(MAT. 5: 43-47) 43 “You have heard that it was said, ‘You shall love your neighbor and hate your enemy.’ 44 But I say to you, love your enemies, bless those who curse you, do good to those who hate you, and pray for those who spitefully use you and persecute you, 45 that you may be sons of your Father in heaven; for He makes His sun rise on the evil and on the good, and sends rain on the just and on the unjust. 46 For if you love those who love you, what reward have you? Do not even the tax collectors do the same? 47 And if you greet your brethren only, what do you do more than others? Do not even the tax collectors do so?

No, not just to those in your splinter group. Not just to other Armstrongists. Everyone! Everywhere. Every human being bears the image of God, and we are called to love them all.

How can you love the people with whom you disagree if you can’t even love those with whom you do agree? Oh, how the COG groups fight! How they strive against one another! What do you really disagree on? I mean really. Your current glorious leader? The importance of Herbert Armstrong? The timing of the Wave Sheaf offering? The date on which Jesus will return? Seriously. If we had to quantify what the COG groups truly disagree on, it wouldn’t be more than 2% of the overall body of doctrine. Yet you can’t seem to love one another. Not just failing to love, but actively tearing down.

Since your COG splinter teaches you to observe the law (some of it anyway) I want to challenge you. I want to challenge you to implement this honor of the Father into your life. While you go about intending to observe the law, be mindful of the law in its New Covenant, spiritual, royal fulfillment – by that I mean faith and love. Don’t just go to church services on Saturday. Go out of your way to be kind to someone each and every time. Not the same person and not in the same way each time. Go out of your way. At the same time, accept the help and generosity of others. At the time I write this, Pentecost is coming up. More people means more opportunity to love and serve.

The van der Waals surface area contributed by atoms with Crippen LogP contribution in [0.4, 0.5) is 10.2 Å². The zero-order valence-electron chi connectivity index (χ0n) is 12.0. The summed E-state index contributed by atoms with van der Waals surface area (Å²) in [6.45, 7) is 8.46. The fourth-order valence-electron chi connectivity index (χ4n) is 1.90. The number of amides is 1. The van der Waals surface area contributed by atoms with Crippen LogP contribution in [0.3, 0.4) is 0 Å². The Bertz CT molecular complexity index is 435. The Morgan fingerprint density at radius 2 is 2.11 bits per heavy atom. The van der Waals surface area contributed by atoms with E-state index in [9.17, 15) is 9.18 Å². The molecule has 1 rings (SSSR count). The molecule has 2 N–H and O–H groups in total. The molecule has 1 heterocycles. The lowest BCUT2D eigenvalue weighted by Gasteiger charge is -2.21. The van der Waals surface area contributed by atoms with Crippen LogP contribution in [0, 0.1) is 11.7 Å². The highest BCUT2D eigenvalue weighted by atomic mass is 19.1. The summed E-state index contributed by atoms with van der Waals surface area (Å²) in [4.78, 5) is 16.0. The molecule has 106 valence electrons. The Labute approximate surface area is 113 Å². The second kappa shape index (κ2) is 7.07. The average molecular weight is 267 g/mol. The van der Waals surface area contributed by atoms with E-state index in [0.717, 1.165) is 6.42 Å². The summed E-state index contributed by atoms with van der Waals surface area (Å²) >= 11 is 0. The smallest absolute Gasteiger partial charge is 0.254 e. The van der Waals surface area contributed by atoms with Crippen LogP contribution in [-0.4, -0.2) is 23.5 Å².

Then go out and do the same for people who aren't in your church.

Pray to God that He grant you His love. Then pray to God that He grant you the will and opportunity to give it all away. You cannot just take this up on your own. It has to be granted. Then be a living sacrifice. Do as James exhorted us to do. Live pure and undefiled religion. Be a Christian. Love one another.

In honoring others you honor the Son and through the Son you honor the Father.

It is important that you understand; Everything on this blog is based on the current understanding of each author. Never take anyone's word for it, always prove it for yourself, it is your responsibility. You cannot ride someone else's coattail into the Kingdom. ; )
Acts 17:11

Thursday, June 9, 2016

Paul and Pentecost

Well, Pentecost is almost here. Have you finalized your travel plans to keep the festival in Jerusalem?

You haven't? Well, you'd better get cracking, if you want to be like Paul. I mean, we're supposed to imitate Paul as he imitated Christ, right? Both of those guys celebrated Pentecost in Jerusalem.

Speaking of which, COGWA recently quoted Paul in its Daily Bible Verse blog, titled “I Must By All Means Keep This Coming Feast.” In this blog entry, COGWA writer Mike Bennett cites Acts 18:21 as evidence that Christians should keep the Hebrew holy days listed in Leviticus 23.

“As we saw in Acts 20:16, the apostle Paul planned his journeys around the biblical festivals,” Bennett writes. “Here he also explains his need to get to Jerusalem for one of the festivals.

Is this true? Did Paul plan his travels around biblical festivals? Further, did he need to go to Jerusalem to keep Pentecost? Or is this just another COGWA proof-text?

Let's take a look at one of the passages in question, Acts 18:19-23:

And he came to Ephesus, and left them (Priscilla and Aquila) there; but he himself entered the synagogue and reasoned with the Jews. When they asked him to stay a longer time with them, he did not consent. But took leave of them, saying, 'I must by all means keep this coming feast in Jerusalem, but I will return again to you, God willing.” And he sailed from Ephesus. And when he had landed at Caesarea, and gone up and greeted the church, he went down to Antioch.

It's probably safe to assume that Paul made it to Jerusalem for Pentecost in this particular case. Caesarea was the port nearest to Jerusalem – it was only about 75 miles away. But an assumption is the best we can do, because scripture doesn't even mention what Paul did there, other than greeting the church.

Now let's read COGWA's other slam-dunk passage, Acts 20:15-16:

We sailed from there, and the next day came opposite Chios. The following day we arrived at Samos and stayed at Trogyllium. The next day we came to Miletus. For Paul had decided to sail past Ephesus, so that he would not have to spend time in Asia; for he was hurrying to be at Jerusalem, if possible, on the Day of Pentecost.

IF POSSIBLE? If Paul planned his travels around the Holy Days; if it was imperative for him to be there, shouldn't he do a little better than “if possible?” Once again, we never learn whether or not Paul actually made it to Jerusalem for Pentecost. Acts 21:17 tells us that he finally arrived, and the rest of the chapter details his meeting with the apostles and subsequent arrest.

So, does the Bible give us evidence that Paul always plan his travels around the Holy Days? Did he always feel compelled to be at Jerusalem for Pentecost? The answer to both questions is NO.